Excerpted from The Fairie Encounters © 2018 Anna Jedrziewski and InannaWorks

Ministerial Muses—4.8.2018—Arts&Eats

Comments Off

Arts and Eats is closing.

I’m desolate to be losing one of my favorite restaurants, but I’m so glad that Jim and Donna are going to scale back on the stressful pursuit of business advancement and begin adding personal enjoyment time to their lives (like a trip to the Galapagos in September).


Star Chef Jim Copening (941-243-1492) will be available for private engagements.


Artist/entrepreneur Donna Slawsky hasn’t let on to what she will be up to but I’m sure it will be something exciting.

Arts and Eats’ grand finale will be their special Mother’s Day spread. They are booking up quickly for their last month. If you haven’t experienced Jim’s down-to-earth gourmet creations, I suggest you make a reservation soon. The Village of the Arts will miss them, but those of us who have been regular customers will be looking forward to the next chapter.

This husband and wife team represent the entrepreneurial best of what Bradenton has attracted the past few decades. I hope the developer overlay that is sweeping over Manatee County now has left some room for motivated, high-level talent like theirs to find a foothold here going forward.

© 2018 Anna Jedrziewski and Spirit Connection New York, Inc.

Ministerial Muses—3.11.2018

Posted March 11th, 2018 by anna and filed in "Real. Authentic. Florida.", Manatee County, FL, Ministerial Muses
Comments Off

Celebration of Herbie Rose!

Mother Nature held the rain at bay yesterday as people gathered in The Village of The Arts to celebrate the life and memory of Herbie Rose, premiere Florida artist and visionary founder of The Village of The Arts.

Village restaurants contributed food for a spectacular fest.

Graciela Giles, Herbie’s wife, thanked everyone for coming and began the festivities by introducing Argentinian dancers to get things off to “lively” start.

Then Graciela invited people to come to the mike and share their thoughts about Herbie. The heartfelt, and often humorous, remarks reflected Herbie’s quiet and inspiring touch. Among those speaking were Mayor Wayne Poston…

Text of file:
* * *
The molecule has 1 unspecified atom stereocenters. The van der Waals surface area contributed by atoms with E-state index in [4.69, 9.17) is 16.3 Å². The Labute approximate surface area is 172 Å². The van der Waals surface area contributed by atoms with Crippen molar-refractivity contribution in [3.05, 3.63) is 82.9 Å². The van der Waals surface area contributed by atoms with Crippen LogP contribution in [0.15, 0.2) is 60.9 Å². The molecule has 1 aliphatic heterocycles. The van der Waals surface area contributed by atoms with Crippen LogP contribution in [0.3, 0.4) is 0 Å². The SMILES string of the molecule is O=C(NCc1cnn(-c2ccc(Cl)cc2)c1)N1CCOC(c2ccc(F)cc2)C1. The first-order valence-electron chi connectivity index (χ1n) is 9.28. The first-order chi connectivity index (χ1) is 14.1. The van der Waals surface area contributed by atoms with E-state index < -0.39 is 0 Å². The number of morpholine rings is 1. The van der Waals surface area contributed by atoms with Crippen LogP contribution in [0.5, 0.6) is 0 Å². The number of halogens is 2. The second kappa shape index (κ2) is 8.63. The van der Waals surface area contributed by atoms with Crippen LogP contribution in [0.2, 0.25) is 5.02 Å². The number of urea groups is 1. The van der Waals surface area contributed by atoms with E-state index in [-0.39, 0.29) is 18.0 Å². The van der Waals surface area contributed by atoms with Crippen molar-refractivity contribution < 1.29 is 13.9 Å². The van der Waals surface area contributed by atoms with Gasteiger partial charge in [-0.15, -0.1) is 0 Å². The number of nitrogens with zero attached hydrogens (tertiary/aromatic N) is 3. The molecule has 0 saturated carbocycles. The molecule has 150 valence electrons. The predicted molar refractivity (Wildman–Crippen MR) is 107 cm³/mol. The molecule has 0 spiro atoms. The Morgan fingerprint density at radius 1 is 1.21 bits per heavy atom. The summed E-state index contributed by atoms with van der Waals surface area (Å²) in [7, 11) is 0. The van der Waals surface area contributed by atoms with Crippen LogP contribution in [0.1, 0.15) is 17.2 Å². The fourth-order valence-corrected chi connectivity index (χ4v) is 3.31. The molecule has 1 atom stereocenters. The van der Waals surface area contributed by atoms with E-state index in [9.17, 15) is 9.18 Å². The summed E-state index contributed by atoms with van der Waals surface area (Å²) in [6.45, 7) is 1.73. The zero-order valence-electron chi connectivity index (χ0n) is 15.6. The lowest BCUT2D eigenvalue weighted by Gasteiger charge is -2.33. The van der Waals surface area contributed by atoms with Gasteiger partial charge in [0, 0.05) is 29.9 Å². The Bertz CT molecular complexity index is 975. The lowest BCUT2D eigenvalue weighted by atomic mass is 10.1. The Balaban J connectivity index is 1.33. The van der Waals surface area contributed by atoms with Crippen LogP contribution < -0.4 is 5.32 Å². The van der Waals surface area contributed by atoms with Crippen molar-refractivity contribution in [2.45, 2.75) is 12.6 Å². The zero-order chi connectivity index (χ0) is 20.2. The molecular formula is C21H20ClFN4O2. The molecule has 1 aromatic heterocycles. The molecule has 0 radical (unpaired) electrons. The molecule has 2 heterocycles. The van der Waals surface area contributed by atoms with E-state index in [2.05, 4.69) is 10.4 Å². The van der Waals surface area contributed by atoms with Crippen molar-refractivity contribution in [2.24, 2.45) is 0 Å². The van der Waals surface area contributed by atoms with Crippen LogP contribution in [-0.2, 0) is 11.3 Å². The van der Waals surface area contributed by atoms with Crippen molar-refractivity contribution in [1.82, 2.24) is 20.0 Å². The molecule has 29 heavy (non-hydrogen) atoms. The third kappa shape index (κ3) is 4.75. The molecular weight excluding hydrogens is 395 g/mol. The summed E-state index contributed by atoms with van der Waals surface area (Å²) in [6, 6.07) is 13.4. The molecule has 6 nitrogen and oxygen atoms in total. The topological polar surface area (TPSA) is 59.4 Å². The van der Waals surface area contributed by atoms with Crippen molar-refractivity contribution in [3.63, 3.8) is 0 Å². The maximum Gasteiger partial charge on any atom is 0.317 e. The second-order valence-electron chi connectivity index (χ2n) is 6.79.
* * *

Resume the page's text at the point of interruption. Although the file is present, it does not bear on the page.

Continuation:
…and Jo Ellen Gorris, one of the first artists to embrace Herbie’s vision for our extraordinary artists’ community.

Herbie’s legacy is just beginning to be recognized. As an artist, teacher, and community activist, there are few who can match his contribution to Bradenton and to Florida. May his memory become stronger as the years go by.

Ministerial Muses.2.11.18

Posted February 10th, 2018 by anna and filed in "Real. Authentic. Florida.", Manatee County, FL, Mid-Town Manatee?, Ministerial Muses
Comments Off

Changes in a changing neighborhood

Much to my relief, Jeff Wallace is back next door running our historic neighborhood auto repair business. Legally, it’s Jeff’s Auto Repair now, but it will always be Jack’s Auto Repair to those of us who have lived here for decades.

Jack Wilson founded the business back when my grandparents were living here. He still comes back from West Virginia every winter to help out next door. Jack hired Charles Godshall and sold him the business when he retired. Charlie hired Jeff and sold him the business when he retired. Jeff added the Tuesday Night Book Club, a funky lot who meet once a week and make the neighborhood a safer place after dark. Once the unlicensed junk auto businesses started rolling over the neighborhood a decade ago, making things as unsightly and unlivable as they could for pre-existing homeowners and small businesses, Jeff finally decided it was time to move to Georgia. But the ties to Old Florida aren’t easily broken and in a few years he was back. A year ago he was able to move back to the original Jack’s Auto property, next door to me. The Tuesday Night Book Club is meeting next door again!